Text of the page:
i’d been living a somewhat even-keeled life since my sister’s wedding. various other important life-related things have come up, including restarting house hunting, this time with my partner on the mortgage. but then, of course, the photos from my sister’s wedding surface, and basically everything i think i care about goes to hell.
some thoughts that enter my mind as i see myself in these photos include:
i am the fattest person i know.
i am so much fatter than i even thought.
how did i let this happen.
i can’t let anyone see me like this.
i am so disgusting.
how could anyone love me.
how could i ever love myself.
i want to die if this is who i am meant to be.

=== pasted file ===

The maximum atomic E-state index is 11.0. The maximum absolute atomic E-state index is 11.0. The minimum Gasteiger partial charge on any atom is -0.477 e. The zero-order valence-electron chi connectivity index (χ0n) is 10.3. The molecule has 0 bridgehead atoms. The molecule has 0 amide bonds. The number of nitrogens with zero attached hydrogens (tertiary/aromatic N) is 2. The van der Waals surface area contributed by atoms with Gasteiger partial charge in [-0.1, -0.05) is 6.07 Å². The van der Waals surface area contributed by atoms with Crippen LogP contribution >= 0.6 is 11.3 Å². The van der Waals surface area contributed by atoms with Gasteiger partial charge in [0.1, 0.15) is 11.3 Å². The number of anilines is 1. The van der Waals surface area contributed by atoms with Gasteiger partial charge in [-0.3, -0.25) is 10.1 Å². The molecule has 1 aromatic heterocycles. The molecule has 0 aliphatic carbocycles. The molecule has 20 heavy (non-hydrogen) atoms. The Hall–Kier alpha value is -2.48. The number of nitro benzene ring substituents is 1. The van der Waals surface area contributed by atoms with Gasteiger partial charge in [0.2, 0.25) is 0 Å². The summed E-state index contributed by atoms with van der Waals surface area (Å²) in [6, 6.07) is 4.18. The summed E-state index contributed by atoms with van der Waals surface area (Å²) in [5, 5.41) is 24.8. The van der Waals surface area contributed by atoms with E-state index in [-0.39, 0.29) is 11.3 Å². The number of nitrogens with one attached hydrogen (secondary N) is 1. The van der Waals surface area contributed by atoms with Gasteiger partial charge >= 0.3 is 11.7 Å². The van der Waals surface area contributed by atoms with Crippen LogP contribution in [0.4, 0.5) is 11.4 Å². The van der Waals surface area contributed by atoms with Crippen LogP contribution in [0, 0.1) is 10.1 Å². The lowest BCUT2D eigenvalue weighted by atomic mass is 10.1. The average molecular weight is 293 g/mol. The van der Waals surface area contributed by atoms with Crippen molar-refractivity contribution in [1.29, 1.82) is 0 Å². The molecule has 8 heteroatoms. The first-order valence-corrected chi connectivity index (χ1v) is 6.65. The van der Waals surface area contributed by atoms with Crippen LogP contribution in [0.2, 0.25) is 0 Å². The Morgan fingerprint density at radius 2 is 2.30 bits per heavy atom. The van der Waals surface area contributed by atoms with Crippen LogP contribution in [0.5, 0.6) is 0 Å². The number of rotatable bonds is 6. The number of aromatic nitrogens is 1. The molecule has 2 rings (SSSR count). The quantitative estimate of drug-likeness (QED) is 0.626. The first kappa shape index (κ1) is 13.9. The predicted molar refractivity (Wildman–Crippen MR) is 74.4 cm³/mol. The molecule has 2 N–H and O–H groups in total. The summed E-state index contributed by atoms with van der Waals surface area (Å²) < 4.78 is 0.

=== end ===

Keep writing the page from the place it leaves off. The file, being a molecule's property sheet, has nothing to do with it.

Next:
maybe the last year has all been a dream and i can wake up tomorrow and confidently diet.
what if i started any fitness routine.
what foods could i restrict forever.
how do i change this.
i hate everything that i am.
i don’t even know who i am.
right now i am lying in my bed crying because i feel so fucking hopeless. i CAN’T diet or exercise my way out of “this” (meaning, i guess, my fatness). there is literally nothing i can do that will provide long term “results” other than continue working to accept myself for who i am.
but it’s so weird or just hard to develop an identity other than “dieter” and “mildly obsessive exerciser” (a short lived title for sure but still something that was a big part of my life in boulder up until a few months ago).
who AM i? just a fat girl now? if my partner and i broke up, would i ever find anyone who gave two shits about my fat, stretch-marked body? doesn’t everyone who looks at me and sees those photos of me think i’m a disgusting waste of a human being who can’t even take care of herself?